The Wynn Macau – owned by legendary Las Vegas casino mogul Steve Wynn – is looking to collect a debt of HK$14 million (US$1.81 million) from a Chinese tycoon by suing him, making it the largest case yet for Macau casinos attempting to recover debts in a court of law.
According to a writ filed in Hong Kong’s High Court, the case involves the Wynn attempting to collect from Li Jun, a Chinese tycoon who owns the Beijing-based Abest Group, an autos and property company.
Varying Legalities Are Problematic for Casino Operators
The case highlights a growing problem related to the different legal systems used in Macau and on mainland China. Macau has become the world’s largest gambling hub, taking in six times as much revenue each year as Las Vegas. That’s due in large part to the presence of Chinese whales: high rollers who are willing to spend millions on a single trip to the private VIP rooms in the newest Western-operated casinos in the Chinese enclave.
But while these gamblers can bring in billions of yuan in a single trip, they often play on massive amounts of credit. This is a system used around the world as a matter of necessity: it’s not easy to instantly access such large sums of money, and casinos only extend credit to those they know can afford to pay it back.
Still, that means that casinos often don’t immediately collect the money they’re owed by high-spending VIP gamblers who are playing on that very credit. And that’s becoming a problem in Macau, as collecting gambling debts is illegal in mainland China, giving some gamblers a way to dodge their debts — if not in the public eye, at least in terms of their actual payouts.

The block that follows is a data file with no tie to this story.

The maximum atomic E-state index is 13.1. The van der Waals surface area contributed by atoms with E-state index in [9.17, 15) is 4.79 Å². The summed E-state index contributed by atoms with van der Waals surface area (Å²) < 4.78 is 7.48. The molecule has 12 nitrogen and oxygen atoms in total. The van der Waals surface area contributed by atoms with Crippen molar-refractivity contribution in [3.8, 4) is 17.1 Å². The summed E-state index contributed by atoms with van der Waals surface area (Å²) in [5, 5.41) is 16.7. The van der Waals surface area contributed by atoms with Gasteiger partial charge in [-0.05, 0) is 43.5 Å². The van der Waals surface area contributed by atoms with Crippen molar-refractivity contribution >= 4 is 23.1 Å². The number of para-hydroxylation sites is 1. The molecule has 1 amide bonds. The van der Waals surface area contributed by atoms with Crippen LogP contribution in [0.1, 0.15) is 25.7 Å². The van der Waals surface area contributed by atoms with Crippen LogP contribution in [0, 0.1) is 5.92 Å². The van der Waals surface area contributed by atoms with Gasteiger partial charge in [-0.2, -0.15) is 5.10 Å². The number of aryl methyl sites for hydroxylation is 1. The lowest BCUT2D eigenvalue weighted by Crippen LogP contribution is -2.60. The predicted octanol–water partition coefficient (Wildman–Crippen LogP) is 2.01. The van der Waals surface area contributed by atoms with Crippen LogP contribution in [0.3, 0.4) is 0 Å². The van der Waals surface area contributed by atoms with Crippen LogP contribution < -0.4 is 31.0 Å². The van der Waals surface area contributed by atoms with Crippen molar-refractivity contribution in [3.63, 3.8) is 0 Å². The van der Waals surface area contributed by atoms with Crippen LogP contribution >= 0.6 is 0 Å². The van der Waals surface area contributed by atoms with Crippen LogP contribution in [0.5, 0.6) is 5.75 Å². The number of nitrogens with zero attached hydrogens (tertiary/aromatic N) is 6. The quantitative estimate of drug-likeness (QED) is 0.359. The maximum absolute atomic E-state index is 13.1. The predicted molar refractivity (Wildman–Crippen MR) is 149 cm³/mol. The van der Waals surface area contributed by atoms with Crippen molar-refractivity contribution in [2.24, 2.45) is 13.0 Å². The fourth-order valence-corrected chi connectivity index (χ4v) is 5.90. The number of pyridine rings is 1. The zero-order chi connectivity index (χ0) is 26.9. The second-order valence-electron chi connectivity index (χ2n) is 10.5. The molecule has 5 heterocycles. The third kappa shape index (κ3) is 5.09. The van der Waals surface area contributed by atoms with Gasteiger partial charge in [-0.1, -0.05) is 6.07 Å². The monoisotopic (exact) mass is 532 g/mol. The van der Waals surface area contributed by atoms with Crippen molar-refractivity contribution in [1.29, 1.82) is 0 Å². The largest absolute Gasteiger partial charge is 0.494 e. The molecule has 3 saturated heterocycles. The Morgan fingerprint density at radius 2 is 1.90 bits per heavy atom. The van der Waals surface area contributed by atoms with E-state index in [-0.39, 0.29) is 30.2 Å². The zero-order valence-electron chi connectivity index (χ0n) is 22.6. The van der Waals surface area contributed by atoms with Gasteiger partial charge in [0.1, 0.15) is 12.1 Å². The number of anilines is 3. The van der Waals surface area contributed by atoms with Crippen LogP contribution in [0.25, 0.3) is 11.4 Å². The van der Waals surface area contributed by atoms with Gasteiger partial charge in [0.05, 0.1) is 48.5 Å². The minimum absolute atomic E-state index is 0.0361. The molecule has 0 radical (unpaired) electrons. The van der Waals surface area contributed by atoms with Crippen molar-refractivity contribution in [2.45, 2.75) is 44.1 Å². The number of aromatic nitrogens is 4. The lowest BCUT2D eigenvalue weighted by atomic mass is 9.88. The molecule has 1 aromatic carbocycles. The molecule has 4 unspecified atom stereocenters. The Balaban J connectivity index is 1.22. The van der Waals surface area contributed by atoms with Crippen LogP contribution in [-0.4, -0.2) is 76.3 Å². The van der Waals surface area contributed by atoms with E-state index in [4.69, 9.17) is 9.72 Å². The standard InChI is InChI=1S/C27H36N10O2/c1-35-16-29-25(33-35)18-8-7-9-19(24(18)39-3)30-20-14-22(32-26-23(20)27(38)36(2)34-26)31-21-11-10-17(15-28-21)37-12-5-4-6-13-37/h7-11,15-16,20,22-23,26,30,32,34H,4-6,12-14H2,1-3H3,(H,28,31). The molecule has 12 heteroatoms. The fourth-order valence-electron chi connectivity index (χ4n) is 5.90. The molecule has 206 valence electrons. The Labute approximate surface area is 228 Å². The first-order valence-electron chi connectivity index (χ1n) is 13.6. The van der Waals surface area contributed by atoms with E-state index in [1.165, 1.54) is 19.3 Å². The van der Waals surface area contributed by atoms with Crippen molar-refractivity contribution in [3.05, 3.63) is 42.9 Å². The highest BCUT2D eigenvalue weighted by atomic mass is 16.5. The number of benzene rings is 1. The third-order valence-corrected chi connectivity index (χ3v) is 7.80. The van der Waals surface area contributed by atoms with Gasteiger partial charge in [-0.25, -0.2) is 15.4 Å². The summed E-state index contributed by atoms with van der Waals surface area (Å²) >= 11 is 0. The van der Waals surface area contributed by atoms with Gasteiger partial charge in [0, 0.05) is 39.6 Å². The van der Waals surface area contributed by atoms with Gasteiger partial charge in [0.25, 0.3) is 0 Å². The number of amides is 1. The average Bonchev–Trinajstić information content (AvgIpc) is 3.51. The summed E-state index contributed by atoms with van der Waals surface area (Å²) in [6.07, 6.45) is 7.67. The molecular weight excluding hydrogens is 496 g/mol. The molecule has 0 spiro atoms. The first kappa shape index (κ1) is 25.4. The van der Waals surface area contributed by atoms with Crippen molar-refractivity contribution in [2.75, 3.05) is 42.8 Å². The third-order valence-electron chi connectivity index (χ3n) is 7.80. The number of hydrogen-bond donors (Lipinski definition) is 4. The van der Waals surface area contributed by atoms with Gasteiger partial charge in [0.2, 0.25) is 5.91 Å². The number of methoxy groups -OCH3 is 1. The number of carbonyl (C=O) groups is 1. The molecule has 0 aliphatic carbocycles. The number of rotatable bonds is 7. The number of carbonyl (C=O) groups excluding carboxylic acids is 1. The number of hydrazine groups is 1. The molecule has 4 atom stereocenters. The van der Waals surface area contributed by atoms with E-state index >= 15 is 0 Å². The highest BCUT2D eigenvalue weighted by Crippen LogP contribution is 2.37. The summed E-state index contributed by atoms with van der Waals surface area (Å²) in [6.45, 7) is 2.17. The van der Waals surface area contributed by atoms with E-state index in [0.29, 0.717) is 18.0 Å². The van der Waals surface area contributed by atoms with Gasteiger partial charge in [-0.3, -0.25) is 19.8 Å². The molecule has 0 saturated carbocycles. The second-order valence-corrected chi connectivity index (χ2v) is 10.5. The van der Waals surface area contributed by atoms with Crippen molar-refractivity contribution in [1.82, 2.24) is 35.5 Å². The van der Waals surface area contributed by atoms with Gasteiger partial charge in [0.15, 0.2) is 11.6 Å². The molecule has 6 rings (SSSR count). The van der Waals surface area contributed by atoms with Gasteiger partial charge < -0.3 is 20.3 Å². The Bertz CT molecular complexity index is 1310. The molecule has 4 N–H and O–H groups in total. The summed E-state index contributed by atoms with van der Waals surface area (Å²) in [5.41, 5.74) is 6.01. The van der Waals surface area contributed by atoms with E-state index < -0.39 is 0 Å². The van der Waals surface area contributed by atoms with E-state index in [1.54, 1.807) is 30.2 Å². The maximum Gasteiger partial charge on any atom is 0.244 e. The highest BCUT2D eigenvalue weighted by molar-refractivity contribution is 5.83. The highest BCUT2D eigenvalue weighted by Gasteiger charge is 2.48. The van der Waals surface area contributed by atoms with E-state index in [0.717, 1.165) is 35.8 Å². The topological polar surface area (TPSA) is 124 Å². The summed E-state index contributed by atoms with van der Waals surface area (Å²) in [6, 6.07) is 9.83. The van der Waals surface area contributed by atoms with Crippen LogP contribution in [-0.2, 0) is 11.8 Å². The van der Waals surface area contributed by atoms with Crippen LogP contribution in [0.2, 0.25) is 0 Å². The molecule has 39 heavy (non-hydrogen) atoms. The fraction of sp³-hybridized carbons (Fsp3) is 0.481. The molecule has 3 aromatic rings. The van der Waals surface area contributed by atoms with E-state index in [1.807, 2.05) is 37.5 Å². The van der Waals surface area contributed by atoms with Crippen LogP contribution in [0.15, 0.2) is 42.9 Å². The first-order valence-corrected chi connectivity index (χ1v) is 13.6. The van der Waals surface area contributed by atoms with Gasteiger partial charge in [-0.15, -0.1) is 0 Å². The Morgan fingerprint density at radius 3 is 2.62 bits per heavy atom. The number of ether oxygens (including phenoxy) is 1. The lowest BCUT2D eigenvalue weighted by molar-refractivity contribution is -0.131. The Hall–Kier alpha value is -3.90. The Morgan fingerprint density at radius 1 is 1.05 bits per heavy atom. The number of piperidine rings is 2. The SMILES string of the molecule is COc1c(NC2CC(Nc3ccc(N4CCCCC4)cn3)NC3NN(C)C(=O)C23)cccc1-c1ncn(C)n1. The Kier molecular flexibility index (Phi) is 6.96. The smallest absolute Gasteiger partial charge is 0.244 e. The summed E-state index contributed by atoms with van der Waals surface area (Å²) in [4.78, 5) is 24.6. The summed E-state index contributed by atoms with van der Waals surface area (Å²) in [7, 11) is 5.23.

This isn’t the first attempt by Macau casinos to collect debts from those who have tried to escape them. For instance, the Venetian Macau sued two prominent gamblers – Shanghai businesswoman Zou Yunyu and Hubei provincial People’s Congress deputy Xie Xiaoqing – earlier this year for unpaid losses.
More Screening of VIPs
Macau casinos have attempted to become more careful about who they lend money to, with mixed results. According to casino executives, they now only lend money directly to high-rolling gamblers after having done background checks and other due diligence. They also ensure that they have legal grounds to get any money lent recovered in foreign jurisdictions.
In this case, Li is being sued in a Hong Kong court, as his address has been listed on the writ as being at the Four Seasons Hotel in Hong Kong. Li has already had legal trouble in Hong Kong, where prosecutors say he broke into the home of a television star earlier this month. He has been barred from leaving Hong Kong, though he was released on bail and is awaiting further court dates.
According to a Reuters report, a phone call to Li’s room was answered by a man named Li Jun, but who said he wasn’t the same man being sued by the Wynn – and that he wasn’t willing to comment any further.
Macau brought in a total of $38 billion in gambling revenue in 2012, a new record for the Chinese enclave. According to executives there, over two thirds of their visitors come from mainland China.